Another option would be to aim for sweeter, simpler major thirds. The simplest ratio in the major third region is 4:5, one comma narrower* than the Pythagorean 64:81 major third. Say we like these thirds a lot. And we want to make them our default major third. Since we have 4:5 one comma narrower than 64:81, and both span 4 perfect fifths, if we narrow each fifth by 1/4 of that comma, then our originally 64:81 major third becomes 4:5. This tuning is known as (1/4-comma) meantone, and it ruled most of the western world of music between the 15th and 18th centuries, with some usage stretching even further. It was the default tuning for most keyboard instruments, as its thirds and sixths were sweet and close to simple ratios (4:5, 5:6, 3:5, 5:8) it gave sonorous harmonies, although bare fifths were less pleasant than in Pythagorean. if we look at the semitones in meantone, their sizes are the other way around, with the augmented unison smaller, around 2/5-tone, and the minor second around 3/5-tone, their difference being the -12 fifth diminished second, here being equivalent to the ratio 125:128, which we can think of as an octave less three 4:5 major thirds. In ratio arithmetic, this is (1:2)x(5:4)x(5:4)x(5:4)=125:128.

*actually a syntonic, as opposed to Pythagorean, comma, but their difference is less than two cents, almost imperceptible.

So why doesn’t everybody still tune their keyboard to Pythagorean, or meantone? The main reason is the intervals formed by bridging the distant ends of the chain of fifths – since we don’t necessarily have a circle, but rather a 12-note chain, as spelled out earlier: Eb-Bb-F-C-G-D-A-E-B-F#-C#-G#, and so the interval from G#-Eb, looking to many modern musicians like a perfect fifth spelled differently, is actually a different interval with a different sound, a diminished sixth. In Pythagorean, this interval is a comma (or roughly 1/53 of an octave) narrower than a perfect fifth, so is mostly unsuitable for stable harmonies, though one might be able to slip one in very briefly in passing without too many musicians noticing. In meantone, the diminished sixth is sharp of a perfect fifth by almost twice that amount, and the interval from G#-Eb in meantone was often called a “wolf” fifth – perhaps you can imagine why.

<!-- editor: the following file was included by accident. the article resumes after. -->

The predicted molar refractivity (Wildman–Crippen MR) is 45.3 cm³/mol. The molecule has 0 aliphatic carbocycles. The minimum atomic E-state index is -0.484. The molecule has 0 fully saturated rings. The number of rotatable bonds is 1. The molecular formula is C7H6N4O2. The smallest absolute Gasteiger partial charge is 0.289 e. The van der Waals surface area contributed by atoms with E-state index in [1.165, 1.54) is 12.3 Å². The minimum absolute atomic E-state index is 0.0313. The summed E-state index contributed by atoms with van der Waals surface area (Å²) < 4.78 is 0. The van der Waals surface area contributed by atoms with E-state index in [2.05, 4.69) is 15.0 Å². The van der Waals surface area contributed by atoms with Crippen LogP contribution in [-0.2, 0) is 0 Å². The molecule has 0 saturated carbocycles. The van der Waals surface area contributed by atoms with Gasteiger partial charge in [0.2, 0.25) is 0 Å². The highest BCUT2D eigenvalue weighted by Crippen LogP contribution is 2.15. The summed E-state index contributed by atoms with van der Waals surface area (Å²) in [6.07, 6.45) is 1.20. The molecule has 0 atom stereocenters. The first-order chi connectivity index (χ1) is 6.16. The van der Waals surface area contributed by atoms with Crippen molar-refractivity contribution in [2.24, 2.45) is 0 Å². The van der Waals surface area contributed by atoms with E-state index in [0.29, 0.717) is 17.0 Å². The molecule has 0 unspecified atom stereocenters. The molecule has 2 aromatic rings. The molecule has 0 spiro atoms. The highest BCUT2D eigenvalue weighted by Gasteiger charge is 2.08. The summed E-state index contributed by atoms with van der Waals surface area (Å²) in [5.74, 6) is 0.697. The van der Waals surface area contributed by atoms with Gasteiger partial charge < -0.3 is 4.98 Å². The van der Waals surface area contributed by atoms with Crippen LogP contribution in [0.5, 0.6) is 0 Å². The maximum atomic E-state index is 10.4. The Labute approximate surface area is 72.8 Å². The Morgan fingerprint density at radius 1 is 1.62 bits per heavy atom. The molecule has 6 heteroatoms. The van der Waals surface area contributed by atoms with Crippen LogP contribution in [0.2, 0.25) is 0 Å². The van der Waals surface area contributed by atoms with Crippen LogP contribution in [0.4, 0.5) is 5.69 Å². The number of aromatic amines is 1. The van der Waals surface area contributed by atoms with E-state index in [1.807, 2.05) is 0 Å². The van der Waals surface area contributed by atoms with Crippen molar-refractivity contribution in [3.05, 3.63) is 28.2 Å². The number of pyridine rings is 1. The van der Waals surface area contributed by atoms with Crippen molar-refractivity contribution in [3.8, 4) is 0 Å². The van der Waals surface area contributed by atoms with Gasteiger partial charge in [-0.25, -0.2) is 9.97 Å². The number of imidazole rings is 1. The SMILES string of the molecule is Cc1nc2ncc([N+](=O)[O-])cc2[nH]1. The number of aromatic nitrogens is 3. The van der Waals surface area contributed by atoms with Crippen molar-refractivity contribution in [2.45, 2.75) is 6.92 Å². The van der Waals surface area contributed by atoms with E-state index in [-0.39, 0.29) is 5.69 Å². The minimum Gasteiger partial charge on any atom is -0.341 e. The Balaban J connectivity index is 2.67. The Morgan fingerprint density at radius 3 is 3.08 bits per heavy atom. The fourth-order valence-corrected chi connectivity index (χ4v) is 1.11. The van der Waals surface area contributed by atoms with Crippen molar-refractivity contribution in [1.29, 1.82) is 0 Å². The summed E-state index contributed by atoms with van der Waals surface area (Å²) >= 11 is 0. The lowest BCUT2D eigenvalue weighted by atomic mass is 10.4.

Creating a circle of twelve fifths and making sure that all intervals and keys were usable was one of the major developments in tuning theory in the 18th century. A 12-tone circulating system with sufficiently acceptable intervals in all twelve tonal centres came to be known as a well-temperament, and most well-temperaments have a range of key colours that lie somewhere between meantone and Pythagorean – that is, some with slightly narrow fifths and rich, warm major thirds, and others with strong pure fifths and more active, energetic major thirds. Even if an interval is spelled as a diminished sixth, it will still function well as a perfect fifth, and so we have an enharmonic equivalence, e.g. between C#-Db, D#-Eb, etc, or more generally, +12 fifths = a perfect unison (octave reduced).

Knowing about these three historically popular 12-note tunings teaches us about a few concepts which are really helpful for exploring tuning theory:
1) ratios (and the harmonic series, which I didn’t go into, but with which all ratios can be derived)
2) regular temperament
3) irregular temperament
4) mapping, e.g. of abstract intervals to ratios, M3=4:5 in meantone, or physical mapping of pitches on a keyboard
5) enharmonic equivalence, e.g. P5=d6 in a well-temperament.
6) different interval sizes within a sort of fuzzy “bucket”, e.g. d6<P5 in Pythagorean.

If any of these approaches are carried beyond twelve notes or applied to different numbers of pitches, or to different ratios, they are amazing resources, and can be far more exciting than the now-familiar 12-tone equal temperament, while still giving the musician the ability to use most of the knowledge they’ve gained about other tuning systems or music in general.